May 2007


Nord Wennerstrom Graham Caldwell

Washington, DC

G Fine Art

pp. 375–376

The sixteen wall-mounted transparent- and silvered-glass sculptures in Graham Caldwell’s recent exhibition “Anatomies” are, variously, dishlike, globular, and spiky and appear inspired by fangs, antlers, and the weird life forms that grow near deep-sea volcanic fissures. They recall the work of Josiah McElheny, Eva Hesse, and Ernesto Neto, melding humor, narcissism, and disorientation with a creeping unease. Caldwell is a skilled glassmaker, as evinced by the work’s refined finish, but unlike Dale Chihuly, he eschews flamboyant colors in favor of black, white, gray, and amber. This restricted palette succeeds in focusing attention on the medium’s inherent optical qualities and underscores the economy and elegance of the forms.


According to Caldwell, the works of “Anatomies” are meant to suggest wild-game trophies, but most—Malocclusus (all works 2007), for example—have little in common with taxidermied heads. Malocclusus features an uneven, mouthlike ring of twenty-two attenuated glass spikes, each up to two feet in length, with tips directed inward. The arrangement suggests an anemone or the spines of an acacia tree, and the implied malevolence is delicious. A Related, untitled work recalls the bony hands of Jack Skellington in Tim Burton’s The Nightmare Before Christmas (1993). Several other sculptures, such as Peristalsis, resemble clusters of writhing snakes digesting very large meals but lack punch as wall-mounted works. By contrast, Fovea, a group of mercury-glass monopods topped with concave, saucerlike forms, has a jaunty insouciance.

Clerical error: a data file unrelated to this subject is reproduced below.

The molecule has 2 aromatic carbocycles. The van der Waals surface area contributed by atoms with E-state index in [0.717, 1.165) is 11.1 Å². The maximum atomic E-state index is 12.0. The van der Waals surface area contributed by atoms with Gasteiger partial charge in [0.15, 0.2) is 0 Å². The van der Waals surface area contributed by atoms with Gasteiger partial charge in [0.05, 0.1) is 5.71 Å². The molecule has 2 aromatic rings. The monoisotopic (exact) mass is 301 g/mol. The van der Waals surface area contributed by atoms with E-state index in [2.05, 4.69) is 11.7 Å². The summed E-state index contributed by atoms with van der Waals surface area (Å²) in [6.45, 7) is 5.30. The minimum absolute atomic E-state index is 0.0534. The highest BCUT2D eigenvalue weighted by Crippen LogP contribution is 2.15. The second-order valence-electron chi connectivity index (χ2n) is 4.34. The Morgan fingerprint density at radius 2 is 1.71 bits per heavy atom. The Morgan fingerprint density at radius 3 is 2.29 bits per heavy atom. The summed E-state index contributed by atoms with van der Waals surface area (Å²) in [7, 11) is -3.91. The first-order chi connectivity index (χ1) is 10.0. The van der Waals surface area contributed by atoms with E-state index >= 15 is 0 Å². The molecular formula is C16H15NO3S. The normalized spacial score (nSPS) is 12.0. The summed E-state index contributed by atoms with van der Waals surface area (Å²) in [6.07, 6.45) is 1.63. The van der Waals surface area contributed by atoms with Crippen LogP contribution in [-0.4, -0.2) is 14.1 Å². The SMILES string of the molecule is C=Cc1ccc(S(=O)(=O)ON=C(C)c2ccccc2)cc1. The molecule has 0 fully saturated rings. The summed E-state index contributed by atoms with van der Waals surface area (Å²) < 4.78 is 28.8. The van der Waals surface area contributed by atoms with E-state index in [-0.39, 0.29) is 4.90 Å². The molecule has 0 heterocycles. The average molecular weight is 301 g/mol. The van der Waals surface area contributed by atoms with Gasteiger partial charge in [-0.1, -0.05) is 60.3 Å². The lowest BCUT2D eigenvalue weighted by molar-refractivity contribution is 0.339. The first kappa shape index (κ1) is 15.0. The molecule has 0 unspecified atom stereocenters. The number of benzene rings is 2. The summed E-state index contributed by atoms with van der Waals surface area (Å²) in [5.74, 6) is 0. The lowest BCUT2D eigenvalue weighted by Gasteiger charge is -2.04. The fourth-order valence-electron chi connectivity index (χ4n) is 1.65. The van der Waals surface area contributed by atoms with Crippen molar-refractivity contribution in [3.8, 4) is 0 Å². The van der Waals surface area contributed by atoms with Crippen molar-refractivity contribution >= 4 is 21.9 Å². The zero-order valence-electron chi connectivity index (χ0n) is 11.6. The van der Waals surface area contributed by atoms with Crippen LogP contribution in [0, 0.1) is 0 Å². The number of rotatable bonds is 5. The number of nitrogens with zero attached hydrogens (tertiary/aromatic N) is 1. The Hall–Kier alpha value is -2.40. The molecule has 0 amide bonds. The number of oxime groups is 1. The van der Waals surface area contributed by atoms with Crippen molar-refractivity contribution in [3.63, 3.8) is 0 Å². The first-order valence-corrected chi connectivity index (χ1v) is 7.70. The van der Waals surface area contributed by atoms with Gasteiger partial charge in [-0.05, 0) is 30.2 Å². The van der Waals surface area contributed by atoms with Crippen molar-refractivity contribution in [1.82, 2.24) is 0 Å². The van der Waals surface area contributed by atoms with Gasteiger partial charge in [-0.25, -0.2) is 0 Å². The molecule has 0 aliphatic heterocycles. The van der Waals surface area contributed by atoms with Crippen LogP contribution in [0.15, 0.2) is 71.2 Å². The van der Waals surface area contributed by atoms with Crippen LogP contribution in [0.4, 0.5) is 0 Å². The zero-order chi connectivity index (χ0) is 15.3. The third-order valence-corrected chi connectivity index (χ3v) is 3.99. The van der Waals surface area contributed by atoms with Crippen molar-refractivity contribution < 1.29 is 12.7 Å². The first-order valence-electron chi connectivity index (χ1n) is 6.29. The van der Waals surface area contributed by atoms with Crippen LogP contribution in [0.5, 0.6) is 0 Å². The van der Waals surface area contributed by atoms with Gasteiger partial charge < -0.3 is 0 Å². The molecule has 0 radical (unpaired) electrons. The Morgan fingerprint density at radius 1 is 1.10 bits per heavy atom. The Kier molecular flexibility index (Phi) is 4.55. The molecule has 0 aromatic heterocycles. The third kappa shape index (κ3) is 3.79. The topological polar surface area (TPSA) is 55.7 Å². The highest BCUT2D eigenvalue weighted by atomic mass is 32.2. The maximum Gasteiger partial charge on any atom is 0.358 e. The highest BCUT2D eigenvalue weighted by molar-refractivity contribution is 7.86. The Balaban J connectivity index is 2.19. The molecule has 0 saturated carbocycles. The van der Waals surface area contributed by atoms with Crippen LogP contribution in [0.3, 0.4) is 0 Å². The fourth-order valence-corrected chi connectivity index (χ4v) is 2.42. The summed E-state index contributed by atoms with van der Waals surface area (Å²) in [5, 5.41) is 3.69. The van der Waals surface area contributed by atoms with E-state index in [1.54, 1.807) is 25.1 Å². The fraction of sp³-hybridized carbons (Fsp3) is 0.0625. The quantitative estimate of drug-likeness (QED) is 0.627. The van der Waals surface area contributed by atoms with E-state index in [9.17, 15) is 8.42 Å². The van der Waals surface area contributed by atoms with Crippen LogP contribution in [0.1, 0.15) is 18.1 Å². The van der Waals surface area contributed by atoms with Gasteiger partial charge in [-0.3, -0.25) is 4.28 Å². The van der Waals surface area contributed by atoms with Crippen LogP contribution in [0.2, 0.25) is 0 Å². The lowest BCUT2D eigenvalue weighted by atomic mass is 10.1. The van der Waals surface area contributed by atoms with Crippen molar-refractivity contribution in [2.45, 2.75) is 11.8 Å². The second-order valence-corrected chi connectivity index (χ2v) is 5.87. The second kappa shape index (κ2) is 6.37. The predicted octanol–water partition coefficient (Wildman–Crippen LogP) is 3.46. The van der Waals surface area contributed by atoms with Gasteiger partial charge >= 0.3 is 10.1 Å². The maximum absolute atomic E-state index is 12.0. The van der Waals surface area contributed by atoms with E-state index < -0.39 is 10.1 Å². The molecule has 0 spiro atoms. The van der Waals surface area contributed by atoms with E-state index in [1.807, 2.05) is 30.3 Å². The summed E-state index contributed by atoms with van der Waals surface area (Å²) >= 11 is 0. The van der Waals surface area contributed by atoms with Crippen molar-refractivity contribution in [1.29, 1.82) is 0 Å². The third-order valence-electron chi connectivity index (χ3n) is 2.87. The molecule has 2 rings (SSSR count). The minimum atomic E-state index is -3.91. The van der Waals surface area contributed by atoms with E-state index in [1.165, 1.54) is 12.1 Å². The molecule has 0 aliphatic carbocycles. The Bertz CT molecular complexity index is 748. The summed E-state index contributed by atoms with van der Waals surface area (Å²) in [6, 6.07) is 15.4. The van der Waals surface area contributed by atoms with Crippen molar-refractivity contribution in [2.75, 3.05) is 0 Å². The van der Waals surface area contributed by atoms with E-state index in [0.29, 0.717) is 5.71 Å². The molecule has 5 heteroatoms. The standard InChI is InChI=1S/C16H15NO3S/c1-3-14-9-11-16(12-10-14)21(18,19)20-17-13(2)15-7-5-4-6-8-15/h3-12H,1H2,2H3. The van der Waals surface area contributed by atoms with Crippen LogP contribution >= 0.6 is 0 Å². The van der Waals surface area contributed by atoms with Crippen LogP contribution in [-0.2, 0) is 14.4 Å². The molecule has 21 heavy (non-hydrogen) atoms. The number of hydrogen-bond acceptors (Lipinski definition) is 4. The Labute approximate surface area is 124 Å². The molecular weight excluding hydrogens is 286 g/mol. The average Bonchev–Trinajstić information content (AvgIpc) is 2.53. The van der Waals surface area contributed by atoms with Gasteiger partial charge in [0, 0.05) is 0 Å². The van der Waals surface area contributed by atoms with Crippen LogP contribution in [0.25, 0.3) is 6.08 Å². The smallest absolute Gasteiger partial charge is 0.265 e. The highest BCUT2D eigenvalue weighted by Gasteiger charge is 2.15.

The two strongest works in the show tackle optics and perception in different ways. Untitled features a tight arrangement of eleven glass orbs cantilevered at various distances from the wall on slender metal supports. Viewed head-on, the dense arrangement creates a hall-of-mirrors effect in which distorted images of the supports bend and flex to create disorienting fluctuations in the visible depth of field. The design is simple; the effect is brilliant. Proprioceptor, an array of flat, convex, and concave circular mirrors mounted on adjustable steel armatures, is sophisticated and provocative. The title refers to a sensory receptor found in muscles, tendons, and the ear which prevents destabilization, while the composition suggests a three-dimensional version of Piet Mondrian’s paintings from the early to mid-1910s, such as Ocean 5, 1915. Seeing oneself in three mirrors at once may satisfy one’s vanity, perhaps, but seeing oneself in forty, each set at a different height and angle, makes one feel watched, intruded on, and, ultimately, threatened. The sensation is naturally unsettling.


In this show, Caldwell wedded deft craftsmanship, lean, efficient forms, and a cheeky, dark sense of humor in works that, at their best, possess genuine authority. The artist cogently probes ideas around narcissism, surveillance, and threat through a nuanced understanding of perception fueled by an evident delight in optics. Most important, he exercises a refined sense of balance and restraint, both in the intent of the work and in its execution.